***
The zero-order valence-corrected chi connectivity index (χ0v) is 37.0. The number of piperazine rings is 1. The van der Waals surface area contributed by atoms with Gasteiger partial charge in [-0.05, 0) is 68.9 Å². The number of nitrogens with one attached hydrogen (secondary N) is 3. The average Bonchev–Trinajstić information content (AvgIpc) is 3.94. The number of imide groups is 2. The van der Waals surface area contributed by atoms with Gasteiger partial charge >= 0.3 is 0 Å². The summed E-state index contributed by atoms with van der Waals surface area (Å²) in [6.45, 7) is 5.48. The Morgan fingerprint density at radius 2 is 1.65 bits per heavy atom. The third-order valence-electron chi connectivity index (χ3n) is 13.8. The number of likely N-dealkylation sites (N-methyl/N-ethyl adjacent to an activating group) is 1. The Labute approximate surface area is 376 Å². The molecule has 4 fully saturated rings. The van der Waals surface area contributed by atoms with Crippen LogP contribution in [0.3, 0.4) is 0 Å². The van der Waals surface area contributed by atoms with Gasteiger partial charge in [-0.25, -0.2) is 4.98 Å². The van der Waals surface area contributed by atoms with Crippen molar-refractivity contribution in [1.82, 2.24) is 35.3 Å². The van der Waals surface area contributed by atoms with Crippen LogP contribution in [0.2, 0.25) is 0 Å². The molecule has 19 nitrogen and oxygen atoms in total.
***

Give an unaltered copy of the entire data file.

The zero-order valence-corrected chi connectivity index (χ0v) is 37.0. The number of piperazine rings is 1. The van der Waals surface area contributed by atoms with Gasteiger partial charge in [-0.05, 0) is 68.9 Å². The number of nitrogens with one attached hydrogen (secondary N) is 3. The average Bonchev–Trinajstić information content (AvgIpc) is 3.94. The number of imide groups is 2. The van der Waals surface area contributed by atoms with Gasteiger partial charge >= 0.3 is 0 Å². The summed E-state index contributed by atoms with van der Waals surface area (Å²) in [6.45, 7) is 5.48. The Morgan fingerprint density at radius 2 is 1.65 bits per heavy atom. The third-order valence-electron chi connectivity index (χ3n) is 13.8. The number of likely N-dealkylation sites (N-methyl/N-ethyl adjacent to an activating group) is 1. The Labute approximate surface area is 376 Å². The molecule has 4 fully saturated rings. The van der Waals surface area contributed by atoms with Crippen LogP contribution in [0.3, 0.4) is 0 Å². The van der Waals surface area contributed by atoms with Gasteiger partial charge in [-0.25, -0.2) is 4.98 Å². The van der Waals surface area contributed by atoms with Crippen molar-refractivity contribution in [1.82, 2.24) is 35.3 Å². The van der Waals surface area contributed by atoms with Crippen LogP contribution in [0.2, 0.25) is 0 Å². The molecule has 19 nitrogen and oxygen atoms in total.